Normally the cat would not even want to be there, but this one had lost its fear of humans and ventured into an area it shouldn’t have. Not that it is not allowed, but that it did something outside of what is considered instinctually sound. Even by cat standards. It was the best thing overall, since the people that were present are there to maintain and protect the exact habitat that is “home” to a lot more cats, and the folks, their pets, and their living standards are worthy of conservation as well.

    • Leslie Smarter than U

      Doesn’t happen….find a lead me to a place where dogs are being killed in the numbers that you elude too – doesn’t happen. These dogs should have been on a leash and the Mt. Lion would have never been noticed. They are resting in the day time, it was protecting itself from dogs that didn’t know what they were getting into. Had the owner been responsible it would have never happened and no one would have been the wiser!!! All your hoopla is pure hot air. Let us see how many humans have been attacked by Mt. Lions or wolves in the last 100 years. LEASHES ARE THE LAW!!! I AM SURE THERE IS A LEASH LAW IN THE PARK. People who don’t have their dogs on a leash cause my dog, who is leashed, to be in danger more so than a Mt. Lion is a danger to a dog that is following the rules. In the Black Hills YOU MUST have your dog on a leash but so many people don’t that it ruins many outings that I take with my leashed dog. UNLEASHED DOGS ARE A HAZARD TO OTHER LAWFULLY LEASHED DOGS AND A HAZARD TO THEMSELVES.

  • Leslie Smarter than U

    Justice Seeker, I so agree, This happened out of anger for someone who did something stupid. I live in the Black Hills and would never have my dog off leash for fear she would catch a smell and take off. However, people who don’t use leashes both put my dog at risk and ruin many outings for me and my dog because we cannot relax to so many foolish people who won’t leash and control their dogs. This happened to be this persons fault, all by themselves. Dogs are supposed to be on leashes, in fact it is against the law here and I am sure there are leash laws where this happened.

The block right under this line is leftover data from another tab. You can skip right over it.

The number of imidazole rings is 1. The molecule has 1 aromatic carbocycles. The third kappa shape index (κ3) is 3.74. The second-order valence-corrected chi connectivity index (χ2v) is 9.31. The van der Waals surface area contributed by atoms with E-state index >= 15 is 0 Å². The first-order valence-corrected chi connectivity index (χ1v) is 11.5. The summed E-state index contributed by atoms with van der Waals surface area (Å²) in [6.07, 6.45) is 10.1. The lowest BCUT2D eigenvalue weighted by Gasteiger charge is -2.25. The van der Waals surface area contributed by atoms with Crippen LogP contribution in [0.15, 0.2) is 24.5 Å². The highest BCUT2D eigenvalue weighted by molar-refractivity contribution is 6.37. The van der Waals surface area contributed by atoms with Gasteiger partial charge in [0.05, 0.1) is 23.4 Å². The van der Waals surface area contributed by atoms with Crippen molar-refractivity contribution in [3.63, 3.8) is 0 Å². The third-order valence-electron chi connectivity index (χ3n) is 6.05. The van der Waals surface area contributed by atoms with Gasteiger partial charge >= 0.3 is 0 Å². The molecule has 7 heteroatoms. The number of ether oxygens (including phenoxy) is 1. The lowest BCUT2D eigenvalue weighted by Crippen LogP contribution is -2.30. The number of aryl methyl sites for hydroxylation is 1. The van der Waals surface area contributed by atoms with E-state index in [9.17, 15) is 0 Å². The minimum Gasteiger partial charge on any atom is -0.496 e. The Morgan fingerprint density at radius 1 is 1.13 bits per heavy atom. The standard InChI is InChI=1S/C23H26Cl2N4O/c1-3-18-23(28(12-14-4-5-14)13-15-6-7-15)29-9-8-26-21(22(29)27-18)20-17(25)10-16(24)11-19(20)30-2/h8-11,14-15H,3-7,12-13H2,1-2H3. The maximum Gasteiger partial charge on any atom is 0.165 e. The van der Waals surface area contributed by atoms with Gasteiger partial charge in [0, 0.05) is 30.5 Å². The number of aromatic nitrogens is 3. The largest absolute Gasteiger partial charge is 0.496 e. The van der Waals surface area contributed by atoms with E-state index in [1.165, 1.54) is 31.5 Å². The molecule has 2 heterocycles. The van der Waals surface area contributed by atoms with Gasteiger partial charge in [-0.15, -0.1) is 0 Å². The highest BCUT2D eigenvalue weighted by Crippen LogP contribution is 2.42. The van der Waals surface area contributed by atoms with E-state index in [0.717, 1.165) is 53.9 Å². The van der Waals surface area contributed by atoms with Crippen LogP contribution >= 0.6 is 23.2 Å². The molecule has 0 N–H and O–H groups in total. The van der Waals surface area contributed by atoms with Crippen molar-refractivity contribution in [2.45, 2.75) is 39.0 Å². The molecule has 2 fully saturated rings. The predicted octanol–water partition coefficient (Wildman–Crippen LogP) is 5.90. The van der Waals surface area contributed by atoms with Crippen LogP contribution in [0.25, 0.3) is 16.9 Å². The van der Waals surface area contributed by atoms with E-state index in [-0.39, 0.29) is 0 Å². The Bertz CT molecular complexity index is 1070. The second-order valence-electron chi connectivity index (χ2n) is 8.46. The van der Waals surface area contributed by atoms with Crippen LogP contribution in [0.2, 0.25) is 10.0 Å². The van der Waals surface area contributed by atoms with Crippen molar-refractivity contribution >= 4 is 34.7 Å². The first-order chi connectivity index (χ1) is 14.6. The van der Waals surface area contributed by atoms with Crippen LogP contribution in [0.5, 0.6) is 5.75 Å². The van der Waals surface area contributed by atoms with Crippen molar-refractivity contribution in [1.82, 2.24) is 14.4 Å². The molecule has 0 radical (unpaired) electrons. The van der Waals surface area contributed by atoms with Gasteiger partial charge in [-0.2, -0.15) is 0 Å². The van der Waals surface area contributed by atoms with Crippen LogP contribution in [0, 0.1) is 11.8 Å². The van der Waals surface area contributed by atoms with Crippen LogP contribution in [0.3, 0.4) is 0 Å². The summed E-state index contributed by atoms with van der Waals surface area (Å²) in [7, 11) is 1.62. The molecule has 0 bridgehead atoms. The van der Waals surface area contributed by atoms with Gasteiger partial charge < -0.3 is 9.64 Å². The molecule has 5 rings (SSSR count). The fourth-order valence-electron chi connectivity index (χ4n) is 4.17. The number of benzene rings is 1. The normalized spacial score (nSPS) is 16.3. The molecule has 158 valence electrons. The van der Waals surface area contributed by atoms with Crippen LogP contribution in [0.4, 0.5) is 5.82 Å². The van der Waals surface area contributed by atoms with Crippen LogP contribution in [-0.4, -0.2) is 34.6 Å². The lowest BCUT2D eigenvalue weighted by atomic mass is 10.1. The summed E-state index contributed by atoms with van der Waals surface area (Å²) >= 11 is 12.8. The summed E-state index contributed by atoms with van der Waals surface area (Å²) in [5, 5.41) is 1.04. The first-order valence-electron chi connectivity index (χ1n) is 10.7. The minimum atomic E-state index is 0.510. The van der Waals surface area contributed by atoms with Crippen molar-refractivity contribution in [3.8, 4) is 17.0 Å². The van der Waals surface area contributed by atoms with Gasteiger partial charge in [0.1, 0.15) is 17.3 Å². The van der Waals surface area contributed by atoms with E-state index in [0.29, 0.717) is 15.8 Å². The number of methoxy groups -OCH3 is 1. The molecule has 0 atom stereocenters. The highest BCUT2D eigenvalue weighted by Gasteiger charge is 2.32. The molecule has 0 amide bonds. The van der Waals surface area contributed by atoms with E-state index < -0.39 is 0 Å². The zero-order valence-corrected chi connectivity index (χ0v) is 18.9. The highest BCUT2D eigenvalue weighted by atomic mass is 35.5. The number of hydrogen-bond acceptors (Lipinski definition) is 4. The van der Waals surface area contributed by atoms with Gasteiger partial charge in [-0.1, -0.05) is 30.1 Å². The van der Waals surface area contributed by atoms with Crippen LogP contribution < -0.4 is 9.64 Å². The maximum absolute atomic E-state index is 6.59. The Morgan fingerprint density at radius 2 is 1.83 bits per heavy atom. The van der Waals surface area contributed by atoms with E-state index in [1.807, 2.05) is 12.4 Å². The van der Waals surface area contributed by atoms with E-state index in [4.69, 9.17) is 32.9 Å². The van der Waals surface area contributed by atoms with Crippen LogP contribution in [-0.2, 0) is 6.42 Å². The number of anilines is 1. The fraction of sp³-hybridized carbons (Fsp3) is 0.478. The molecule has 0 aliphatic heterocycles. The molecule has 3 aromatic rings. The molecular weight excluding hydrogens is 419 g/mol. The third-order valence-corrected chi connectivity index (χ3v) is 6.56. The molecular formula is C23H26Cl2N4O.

• Doc Johnson

      Do you have them leashed inside the car? Because I dont. The report says they bolted out of her car. I assume she was trying to leash them but they “immediately” jumped out of the car. That sometimes happens. Unfortunate. Doesn’t mean she was negligent or letting them run.
      I didn’t claim any number or rate of dogs being killed by cats, wolves, and bears but everyone knows it happens. There would be no reason for the cat to hang around a residential area other than looking for food. Even if it was just resting it still broke away from what I mentioned is considered normal. You’re right it would never have been noticed because it would never have been there.
      Here on the reservation in northern Wisconsin we must have big and bad dogs to protect our homes and property from an onslaught of predators. They are attracted by the dogs at the same time so you’d better have a dog that can take care of itself. They must be leashed, so even more reason to have a tough dog. We also have 50 ft chains to give the dog a fighting chance so we can get there before they’re dead. We’re not always there quick enough. They lose their fear of people and dogs because their are no repercussions for their choices. It’s happening more and more so don’t tell me what I live. What I said still goes, those people, their pets, and their property are worth conservation as well. The cats, wolves, and bears don’t care about that. So we live in that cycle forever.